Beer Cozy Harmonica Holder – Matt Hendricks ?

I’ve been playing harmonica for quite a while, but never really live, because mainly as a solo performer I couldn’t figure out a way to hold the damn thing.

The harmonica racks like Bob Dylan uses and a lot of the folk guys use; they work as far as holding it, but they usually give out when you really need them, and they will push away from your mouth. So, you don’t have the tension which you need. Your mouth has to be on the harmonica pretty tightly. When using a rack, you can’t really get that tightness. There are a few guys, like John Hammond, who can really get it going, but I never really gave it that much time. It usually just aggravated me, so I was really excited when I came across the idea of a beer cozy harmonica holder.

_MG_5080_MG_5078I first saw my buddy, Gerry Hundt, using this device, and not wanting to scare him or make him think he was letting go of any secrets, I went and looked at this device when he was offstage or on break. I was checking it out and seeing what it really was. Then he described it to me more in detail, and then I made my own. Jerry saw a guy somewhere, maybe in Colorado, using this item. He might have been the inventor, I don’t know; but this thing has been going around.

It’s basically a very cheap way to hold the harmonica with a microphone in a stable position on a mic stand. There’s no better way, it’s not going to go anywhere. And, you have tension against your mouth when you push on it because the mic stand’s holding it – there’s your leverage.

The device is really easy to build. You just have to buy two beer cozies – it doesn’t matter what kind or what brand, but make sure the foam on it is stiff and not too soft. You take one beer cozy and then you cut up the other one, depending on what you like…you’re basically filling one beer cozy with foam from the other one. So, you wrap it around in there until it has tension so that a microphone can be slid into it and it will hold itself on the microphone.Mar_Apr5

Now there are different types of microphones that harmonic players like. Not all of them are going to work on this beer cozy idea. The one I’m using in the picture is an EV-RE10. I believe it’s a great harmonica mic, but it’s also very thin, so it works well with this beer cozy idea. You can also use something as simple and as readily available as a Shure sm57 – every club that you’re going to play in is going to have one of these. You can use them too because they’re pretty thin, they don’t have a weird shape, and you can slide them down into the cozy pretty easily.

This is going to benefit all harmonica players that want to play their guitar at the same time they play their harp. [pullquote]I know a lot of blues harmonica players that play guitar at the same time and have never liked the rack. [/pullquote]Guys like Jimmy Reed can pull it off; and like I mentioned before, John Hammond and Paul Geremia get a great sound. There’s just one thing missing from their playing – they’re not plugged in to a microphone. They’re not blowing the sound into a microphone, except for the vocal mic which is going to be a very clean, equalized sound. I want to sound like Little Walter or the electric guys. When they started using amplifiers for harmonicas, that’s when the sound really started kickin’ some ass. So this way, the harp can be plugged into any amplifier, and you can get that over driven sound…that distortion you need for certain songs. That’s one of the great things about this. And, the beer cozy wraps around nicely so that you’re getting this sound, almost like your hands would be around it. You’re muffling unwanted noise, and you’re getting a tighter more focused sound.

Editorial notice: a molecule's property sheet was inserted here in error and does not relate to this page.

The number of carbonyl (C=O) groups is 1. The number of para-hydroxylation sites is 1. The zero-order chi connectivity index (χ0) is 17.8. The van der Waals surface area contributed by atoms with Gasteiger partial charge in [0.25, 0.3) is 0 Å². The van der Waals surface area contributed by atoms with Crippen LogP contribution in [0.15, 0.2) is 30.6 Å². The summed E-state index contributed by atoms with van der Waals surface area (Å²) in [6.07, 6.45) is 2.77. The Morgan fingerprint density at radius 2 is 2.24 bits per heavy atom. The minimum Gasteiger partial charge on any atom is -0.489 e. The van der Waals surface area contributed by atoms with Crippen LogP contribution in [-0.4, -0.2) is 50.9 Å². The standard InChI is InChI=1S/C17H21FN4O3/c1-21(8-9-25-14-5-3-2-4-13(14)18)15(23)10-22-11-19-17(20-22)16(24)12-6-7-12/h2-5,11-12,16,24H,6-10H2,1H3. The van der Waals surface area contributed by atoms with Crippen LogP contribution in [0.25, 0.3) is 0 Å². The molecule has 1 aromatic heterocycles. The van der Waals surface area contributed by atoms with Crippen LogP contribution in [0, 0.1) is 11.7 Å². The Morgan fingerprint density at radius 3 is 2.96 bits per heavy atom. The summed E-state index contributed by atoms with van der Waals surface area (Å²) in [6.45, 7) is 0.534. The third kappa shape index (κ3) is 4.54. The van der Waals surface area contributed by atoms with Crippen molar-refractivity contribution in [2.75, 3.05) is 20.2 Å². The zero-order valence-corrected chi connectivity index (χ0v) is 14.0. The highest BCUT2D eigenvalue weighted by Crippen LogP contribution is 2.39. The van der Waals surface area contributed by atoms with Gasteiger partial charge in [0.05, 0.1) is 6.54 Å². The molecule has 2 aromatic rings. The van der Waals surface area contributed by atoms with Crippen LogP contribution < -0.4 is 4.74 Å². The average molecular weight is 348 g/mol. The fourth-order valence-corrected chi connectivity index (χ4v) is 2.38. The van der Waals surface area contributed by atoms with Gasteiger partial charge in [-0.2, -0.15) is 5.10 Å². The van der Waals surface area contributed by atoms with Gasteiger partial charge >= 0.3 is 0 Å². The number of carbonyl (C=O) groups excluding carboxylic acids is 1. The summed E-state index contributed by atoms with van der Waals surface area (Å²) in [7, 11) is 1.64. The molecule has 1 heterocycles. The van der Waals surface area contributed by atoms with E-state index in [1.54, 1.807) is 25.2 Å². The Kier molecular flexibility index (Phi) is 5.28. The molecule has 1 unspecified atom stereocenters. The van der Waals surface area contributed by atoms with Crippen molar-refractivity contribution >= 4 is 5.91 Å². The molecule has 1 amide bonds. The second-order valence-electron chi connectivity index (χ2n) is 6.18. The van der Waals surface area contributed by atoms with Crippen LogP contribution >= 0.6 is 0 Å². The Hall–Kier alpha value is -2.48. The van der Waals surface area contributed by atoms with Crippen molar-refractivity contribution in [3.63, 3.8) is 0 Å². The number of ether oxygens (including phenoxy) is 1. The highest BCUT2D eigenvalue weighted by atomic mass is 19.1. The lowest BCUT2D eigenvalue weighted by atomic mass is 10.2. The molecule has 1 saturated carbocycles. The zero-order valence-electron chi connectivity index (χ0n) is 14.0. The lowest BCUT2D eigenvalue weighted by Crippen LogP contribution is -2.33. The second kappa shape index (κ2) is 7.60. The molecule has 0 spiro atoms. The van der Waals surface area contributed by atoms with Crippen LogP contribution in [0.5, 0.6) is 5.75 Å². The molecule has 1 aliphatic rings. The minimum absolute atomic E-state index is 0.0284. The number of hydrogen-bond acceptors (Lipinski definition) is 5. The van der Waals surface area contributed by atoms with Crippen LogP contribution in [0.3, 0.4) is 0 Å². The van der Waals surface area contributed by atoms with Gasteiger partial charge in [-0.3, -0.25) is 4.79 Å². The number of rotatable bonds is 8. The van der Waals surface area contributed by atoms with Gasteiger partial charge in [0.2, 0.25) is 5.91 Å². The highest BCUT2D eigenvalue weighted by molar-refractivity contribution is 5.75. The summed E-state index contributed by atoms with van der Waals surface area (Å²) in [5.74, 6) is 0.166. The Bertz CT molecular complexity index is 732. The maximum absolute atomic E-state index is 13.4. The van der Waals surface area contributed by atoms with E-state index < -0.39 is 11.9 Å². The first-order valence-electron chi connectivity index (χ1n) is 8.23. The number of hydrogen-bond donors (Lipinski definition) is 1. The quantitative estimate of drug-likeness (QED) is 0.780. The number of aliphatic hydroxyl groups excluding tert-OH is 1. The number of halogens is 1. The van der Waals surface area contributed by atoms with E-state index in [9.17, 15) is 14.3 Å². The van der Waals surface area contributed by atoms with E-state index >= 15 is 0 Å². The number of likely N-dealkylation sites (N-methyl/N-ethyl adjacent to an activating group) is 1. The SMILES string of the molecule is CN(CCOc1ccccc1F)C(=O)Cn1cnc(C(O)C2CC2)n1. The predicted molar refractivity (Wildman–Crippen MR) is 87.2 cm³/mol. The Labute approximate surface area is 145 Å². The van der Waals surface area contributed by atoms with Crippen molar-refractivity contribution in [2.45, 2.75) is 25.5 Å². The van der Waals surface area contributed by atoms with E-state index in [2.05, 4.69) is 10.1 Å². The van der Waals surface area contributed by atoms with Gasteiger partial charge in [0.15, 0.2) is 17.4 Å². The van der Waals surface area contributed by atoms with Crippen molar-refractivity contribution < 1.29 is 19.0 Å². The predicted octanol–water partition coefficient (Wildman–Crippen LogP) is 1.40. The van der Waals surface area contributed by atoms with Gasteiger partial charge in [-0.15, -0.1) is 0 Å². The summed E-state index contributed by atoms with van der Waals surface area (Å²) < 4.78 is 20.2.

You only need one mic for this. The choice of mic definitely depends on it fitting into the beer cozy. It’s got to fit and not over extend or over stretch this thing out.[pullquote]The cost is basically just the cost of your microphone and the beer cozies. [/pullquote]I got mine for like a buck-fifty each. I screwed up the first couple so I bought like five cozies at one stop. I knew I might screw it up.

Although it has its up sides, and you can get a great amplified tone out of this, and you have more stability in the mount for the harmonica, this isn’t the perfect solution. The perfect solution would be to have a guitar player play while you play your harmonica because that’s the best sound there is. You can get the hand movements and all the little vibrato and Tremolo stuff with your hands, as well as muting and muffling effects. This is as close as I’ve found to getting that sounds while playing guitar at the same time, and not having my hands free. This is as good as I think it can get.

As far as the life span, I think these will last as long as the foam holds out, and you can keep rotating the actual cozies so that you won’t get a worn spot. They might get worn after a couple of years, but these are so cheap, you can just buy another one.

This is ultimately the best material I’ve ever found for mounting a harmonica so that you can play it and your guitar at the same time. You can do leads with the harmonica while you’re playing your guitar, and go back to the other mic…I forgot to mention that you’re going to need two mic stands as well. One is going to have to be solely for this harmonica beer cozy design, and the other one’s going to be for your vocals. You put the mic stands close together and then switch back and forth. You’re going to be fine, and you’ll have a great night of playing harp, singing, and playing guitar.

Mark Augustine

Mark Augustine

Mark Augustine is a faculty member at Columbia College Chicago and a staff writer at BG: Blues And Music News.

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Mark Augustine

Mark Augustine

Mark Augustine is a faculty member at Columbia College Chicago and a staff writer at BG: Blues And Music News.